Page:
Take this quiz about business etiquette. Get out a scrap sheet of paper, and write down your response to each quiz question. At the bottom of the page, you will find a link to click for the quiz answers and explanations. Check your answers after completing the quiz. Note that there may be more than one correct answer for each scenario. Use this quiz to discover your current understanding of various business etiquette scenarios.
|1.2: The Attractive Qualities in a Professional from an Employer's Perspective||Mind Tools: "Professionalism: Developing this Vital Characteristic"||
Before you read this article, take out a scrap sheet of paper and write down some of the qualities you might look for if you were an employer. Then, read the article. In this article, you will discover some of the key traits that define a professional in any field. See how your list matches up to the traits found in this article. First, professionals are competent, because they are educated and trained in their specialty. Second, professionals are honest and garner respect from their colleagues in addition to giving respect to others. Third, professionals are accountable for their actions, because they have a strong work ethic and discipline themselves.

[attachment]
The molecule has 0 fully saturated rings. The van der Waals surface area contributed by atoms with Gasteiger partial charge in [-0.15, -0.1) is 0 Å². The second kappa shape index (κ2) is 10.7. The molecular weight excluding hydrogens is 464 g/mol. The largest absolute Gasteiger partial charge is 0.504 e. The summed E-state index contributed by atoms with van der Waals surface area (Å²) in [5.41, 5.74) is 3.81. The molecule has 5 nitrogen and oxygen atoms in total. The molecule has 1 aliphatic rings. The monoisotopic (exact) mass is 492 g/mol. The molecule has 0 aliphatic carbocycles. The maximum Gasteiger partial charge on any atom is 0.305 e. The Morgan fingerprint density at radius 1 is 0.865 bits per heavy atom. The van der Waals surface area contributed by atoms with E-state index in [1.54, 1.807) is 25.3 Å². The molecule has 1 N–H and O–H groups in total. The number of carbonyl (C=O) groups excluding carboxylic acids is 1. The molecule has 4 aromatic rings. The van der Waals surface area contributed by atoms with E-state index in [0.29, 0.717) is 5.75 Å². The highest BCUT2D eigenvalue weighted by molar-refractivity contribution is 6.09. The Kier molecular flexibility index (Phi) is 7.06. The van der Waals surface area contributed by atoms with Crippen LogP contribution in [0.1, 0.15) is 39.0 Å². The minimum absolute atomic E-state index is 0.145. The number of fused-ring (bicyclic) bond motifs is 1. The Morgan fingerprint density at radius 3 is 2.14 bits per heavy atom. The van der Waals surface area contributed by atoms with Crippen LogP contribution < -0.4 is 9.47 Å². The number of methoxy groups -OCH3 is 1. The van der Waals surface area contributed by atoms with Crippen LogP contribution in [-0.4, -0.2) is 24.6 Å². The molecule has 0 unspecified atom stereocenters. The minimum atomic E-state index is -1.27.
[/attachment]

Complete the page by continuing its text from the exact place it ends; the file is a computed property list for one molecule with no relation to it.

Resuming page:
|Unit 2: Workplace Communication||Unit 2 Learning Outcomes|
|2.1: Verbal Communication in the Workplace||Business Communication for Success: "4.6: Overcoming Barriers to Effective Written Communication"||
Read this section. You will note that the details of business communication, such as grammar, spelling, punctuation, and intended meaning, are important to consider any time you send a message.
|2.2.1: Eye Contact and Handshakes||Lillian D. Bjorseth's "Business Body Language: Handshakes, Eye Contact, Posture, and Smiles"||
Read this article on key elements of nonverbal communication in the workplace. Pay special attention to section 2, which deals with different types of handshakes and advises on which ones to avoid. In addition, section 3 offers useful tips on focused eye contact, including when to look, where to look, and how long to look.